Like so many other types of information on the Internet, there is simply so much job information out there it can be bewildering to the user. There are literally dozens of job boards and thousands of sites containing job search information. A simple search using any search engine such as Google will yield more results than the average job hunter could hope to make use of in two or three lifetimes. Finding the information is no problem; deciding which to use can be baffling.
A single article such as this could never present a review of all Internet job-hunting resources. There are simply too many sites to effectively visit, evaluate, and write a description of each one. Therefore, this article will focus on the power of the Internet as a tool for the job seeker, rather than attempt to catalog individual Internet resources. There are already plenty of sites on the Internet itself that do that. In fact, if there is good news in the glut of information out there, it is that the Internet also contains a number of sites which explain how to use it in a job search.
The growth of the Internet as a job-hunting tool has been phenomenal. One author states that today there are more than 100,000 sites with job-related information, compared to only 500 in 1995. How does one make use of all this information? Most experts agree that the Internet should be used as a supplement to, rather than a substitute for, conventional job-hunting activities. These most often include reviewing job leads, researching occupations and employers, networking, and resume preparation and distribution. Your job search should include these elements, whether it is conducted on or off line.
A good place to start is any site that explains the job search as a process, and describes Internet resources available to help the job seeker at each step. Any first time user of the Internet in a job search would be wise to fully review one of these sites in order to get a feel for the full capabilities of the Internet as a job-seeking tool, before plunging into job listings.
There are many such sites, but one of the best, most comprehensive and thoroughly researched, is still The Riley Guide ( www.rileyguide.com). It contains how-to information as well as links to resources to help the job hunter at all stages of the job search process. An outstanding feature of this site is its A to Z index of Internet job-hunting resources, with links to hundreds of sites containing all sorts of pertinent information.
Two others are the Job Hunter's Bible ( www.jobhuntersbible.com) and Quintessential Careers Guide to Job-Hunting on the Internet ( www.quintcareers.com). No doubt there are many others. But what these sites all share are help with the job-hunting process in general as well as extensive links to Internet resources for each step. Job Hunter's Bible in particular contains a very good introductory piece on Internet job hunting, with links to many examples. The user can find tips and links to tools for self-assessment, career exploration, resume preparation, interviewing, negotiating job offers, and more.
Ultimately, though, what everyone wants to know is "Where are the job listings?" The Oregon Employment Department has an on-line job matching system at ( www.iMatchSkills.org). This revolutionary web site uses an innovative approach to job matching. After building a personal skill profile, the job seeker is matched to listings based on employer-specified skill requirements. The use of skills rather than occupational titles for job matching ensures that job seekers are notified of the broadest range of openings for which they may be qualified. Employers can also submit job listings electronically through the site.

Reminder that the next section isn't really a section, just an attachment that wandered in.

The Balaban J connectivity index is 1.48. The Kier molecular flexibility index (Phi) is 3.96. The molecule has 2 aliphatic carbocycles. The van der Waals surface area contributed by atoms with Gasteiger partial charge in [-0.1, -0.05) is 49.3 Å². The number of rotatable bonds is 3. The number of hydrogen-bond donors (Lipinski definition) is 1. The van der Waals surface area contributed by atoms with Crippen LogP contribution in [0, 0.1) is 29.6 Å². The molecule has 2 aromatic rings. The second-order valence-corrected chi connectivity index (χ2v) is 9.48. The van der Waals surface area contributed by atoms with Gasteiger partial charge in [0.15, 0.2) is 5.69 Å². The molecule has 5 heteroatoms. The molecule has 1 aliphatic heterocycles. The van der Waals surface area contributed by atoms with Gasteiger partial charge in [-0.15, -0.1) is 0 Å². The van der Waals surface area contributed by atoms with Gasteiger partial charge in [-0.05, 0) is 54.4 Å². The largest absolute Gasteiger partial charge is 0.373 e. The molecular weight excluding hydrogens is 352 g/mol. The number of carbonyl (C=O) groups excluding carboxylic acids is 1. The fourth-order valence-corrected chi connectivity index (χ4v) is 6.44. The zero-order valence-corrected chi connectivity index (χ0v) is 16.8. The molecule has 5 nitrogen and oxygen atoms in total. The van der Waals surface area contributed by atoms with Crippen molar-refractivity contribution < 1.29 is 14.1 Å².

For those who still prefer to search the "old fashioned" way (at least as far as the Internet is concerned), or those who don't want to go through the registration process immediately, the Employment Department also maintains www.workinginoregon.org). Job seekers can search for jobs in Oregon by job title, job description, or by geographic location, without registration. In addition, there are links to sites containing state and federal job listings.
In addition to workinginoregon.org, the Employment Department's JobNET tool allows users to browse all Employment Department job listings and thousands of job listings pulled from Internet and business job boards. You will find JobNET at http://www.qualityinfo.org/olmisj/OlmisZine?zineid=00000008.
There are also numerous private job boards. There are both general job boards containing all types of listings, as well as specialized job banks based on a particular industry, geographic area, or other criteria. Some of the oldest, largest, and best known are Career.com ( www.career.com), Career Builder ( www.careerbuilder.com), and Monster ( www.monster.com). A good list of general recruiters and job banks can be found on The Riley Guide at ( www.rileyguide.com). This alphabetical list contains descriptions of each job bank and its features.
Job seekers should also not overlook on line classified ads such as Craig's List ( http://portland.craigslist.org/jjj). This site has proved to be one of the most effective on line mediums for both employers and job seekers.
A good approach is for the job seeker to begin with a small number of sites and explore them in depth, becoming fully acquainted with all of their features. Those which do not yield results can be replaced by other sites. There is no shortage of help for the job seeker on the Internet.
The main advantage of using the Internet as a job-hunting tool is greatly increased access to information. It literally puts a world of jobs at your finger tips. Although it doesn't necessarily make your job search easier, it provides quick access to extensive tools that improve the quality of your effort. And, in using the Internet, the job seeker develops and demonstrates technological skills that are attractive to employers.